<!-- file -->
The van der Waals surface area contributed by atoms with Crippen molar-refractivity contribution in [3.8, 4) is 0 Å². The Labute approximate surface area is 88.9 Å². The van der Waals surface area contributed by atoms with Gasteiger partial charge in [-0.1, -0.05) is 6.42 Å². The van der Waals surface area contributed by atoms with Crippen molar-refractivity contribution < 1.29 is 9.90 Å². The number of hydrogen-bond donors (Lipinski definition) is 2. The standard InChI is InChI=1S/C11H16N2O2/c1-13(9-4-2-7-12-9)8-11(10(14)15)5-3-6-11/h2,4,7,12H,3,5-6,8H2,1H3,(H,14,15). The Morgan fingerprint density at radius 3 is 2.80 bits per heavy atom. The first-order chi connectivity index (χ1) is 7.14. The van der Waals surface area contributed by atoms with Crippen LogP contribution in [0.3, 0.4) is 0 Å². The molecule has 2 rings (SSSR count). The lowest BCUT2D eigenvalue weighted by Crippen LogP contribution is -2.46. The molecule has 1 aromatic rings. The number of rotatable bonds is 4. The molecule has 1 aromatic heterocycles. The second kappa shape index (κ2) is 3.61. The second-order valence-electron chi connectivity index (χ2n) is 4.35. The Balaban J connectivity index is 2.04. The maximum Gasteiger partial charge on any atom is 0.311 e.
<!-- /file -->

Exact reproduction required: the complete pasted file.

The van der Waals surface area contributed by atoms with Crippen molar-refractivity contribution in [3.8, 4) is 0 Å². The Labute approximate surface area is 88.9 Å². The van der Waals surface area contributed by atoms with Gasteiger partial charge in [-0.1, -0.05) is 6.42 Å². The van der Waals surface area contributed by atoms with Crippen molar-refractivity contribution < 1.29 is 9.90 Å². The number of hydrogen-bond donors (Lipinski definition) is 2. The standard InChI is InChI=1S/C11H16N2O2/c1-13(9-4-2-7-12-9)8-11(10(14)15)5-3-6-11/h2,4,7,12H,3,5-6,8H2,1H3,(H,14,15). The Morgan fingerprint density at radius 3 is 2.80 bits per heavy atom. The first-order chi connectivity index (χ1) is 7.14. The van der Waals surface area contributed by atoms with Crippen LogP contribution in [0.3, 0.4) is 0 Å². The molecule has 2 rings (SSSR count). The lowest BCUT2D eigenvalue weighted by Crippen LogP contribution is -2.46. The molecule has 1 aromatic rings. The number of rotatable bonds is 4. The molecule has 1 aromatic heterocycles. The second kappa shape index (κ2) is 3.61. The second-order valence-electron chi connectivity index (χ2n) is 4.35. The Balaban J connectivity index is 2.04. The maximum Gasteiger partial charge on any atom is 0.311 e.